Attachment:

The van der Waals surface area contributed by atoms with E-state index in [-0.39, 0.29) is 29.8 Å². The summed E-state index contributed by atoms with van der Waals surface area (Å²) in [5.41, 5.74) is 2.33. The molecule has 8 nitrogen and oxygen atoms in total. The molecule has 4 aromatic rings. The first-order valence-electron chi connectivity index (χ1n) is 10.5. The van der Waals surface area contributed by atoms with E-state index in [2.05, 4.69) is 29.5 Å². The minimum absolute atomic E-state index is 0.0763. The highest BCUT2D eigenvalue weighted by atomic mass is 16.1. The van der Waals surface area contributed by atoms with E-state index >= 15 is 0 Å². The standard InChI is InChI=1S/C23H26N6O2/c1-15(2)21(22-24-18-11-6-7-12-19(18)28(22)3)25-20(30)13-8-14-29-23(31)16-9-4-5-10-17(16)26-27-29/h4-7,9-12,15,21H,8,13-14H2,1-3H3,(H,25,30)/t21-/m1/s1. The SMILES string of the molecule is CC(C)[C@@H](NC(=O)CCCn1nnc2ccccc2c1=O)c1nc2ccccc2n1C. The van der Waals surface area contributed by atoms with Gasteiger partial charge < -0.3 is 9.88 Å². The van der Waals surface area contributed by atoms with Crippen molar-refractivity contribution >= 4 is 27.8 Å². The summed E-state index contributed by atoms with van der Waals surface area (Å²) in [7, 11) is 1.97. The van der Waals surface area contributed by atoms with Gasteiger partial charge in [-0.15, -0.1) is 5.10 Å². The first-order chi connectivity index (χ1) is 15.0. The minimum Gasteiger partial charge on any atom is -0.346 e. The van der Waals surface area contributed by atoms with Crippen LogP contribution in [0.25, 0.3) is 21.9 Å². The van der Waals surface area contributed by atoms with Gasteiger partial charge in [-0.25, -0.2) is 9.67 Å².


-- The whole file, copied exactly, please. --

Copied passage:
The van der Waals surface area contributed by atoms with E-state index in [-0.39, 0.29) is 29.8 Å². The summed E-state index contributed by atoms with van der Waals surface area (Å²) in [5.41, 5.74) is 2.33. The molecule has 8 nitrogen and oxygen atoms in total. The molecule has 4 aromatic rings. The first-order valence-electron chi connectivity index (χ1n) is 10.5. The van der Waals surface area contributed by atoms with E-state index in [2.05, 4.69) is 29.5 Å². The minimum absolute atomic E-state index is 0.0763. The highest BCUT2D eigenvalue weighted by atomic mass is 16.1. The van der Waals surface area contributed by atoms with E-state index >= 15 is 0 Å². The standard InChI is InChI=1S/C23H26N6O2/c1-15(2)21(22-24-18-11-6-7-12-19(18)28(22)3)25-20(30)13-8-14-29-23(31)16-9-4-5-10-17(16)26-27-29/h4-7,9-12,15,21H,8,13-14H2,1-3H3,(H,25,30)/t21-/m1/s1. The SMILES string of the molecule is CC(C)[C@@H](NC(=O)CCCn1nnc2ccccc2c1=O)c1nc2ccccc2n1C. The van der Waals surface area contributed by atoms with Gasteiger partial charge < -0.3 is 9.88 Å². The van der Waals surface area contributed by atoms with Crippen molar-refractivity contribution >= 4 is 27.8 Å². The summed E-state index contributed by atoms with van der Waals surface area (Å²) in [7, 11) is 1.97. The van der Waals surface area contributed by atoms with Gasteiger partial charge in [-0.15, -0.1) is 5.10 Å². The first-order chi connectivity index (χ1) is 15.0. The minimum Gasteiger partial charge on any atom is -0.346 e. The van der Waals surface area contributed by atoms with Crippen LogP contribution in [0.25, 0.3) is 21.9 Å². The van der Waals surface area contributed by atoms with Gasteiger partial charge in [-0.25, -0.2) is 9.67 Å².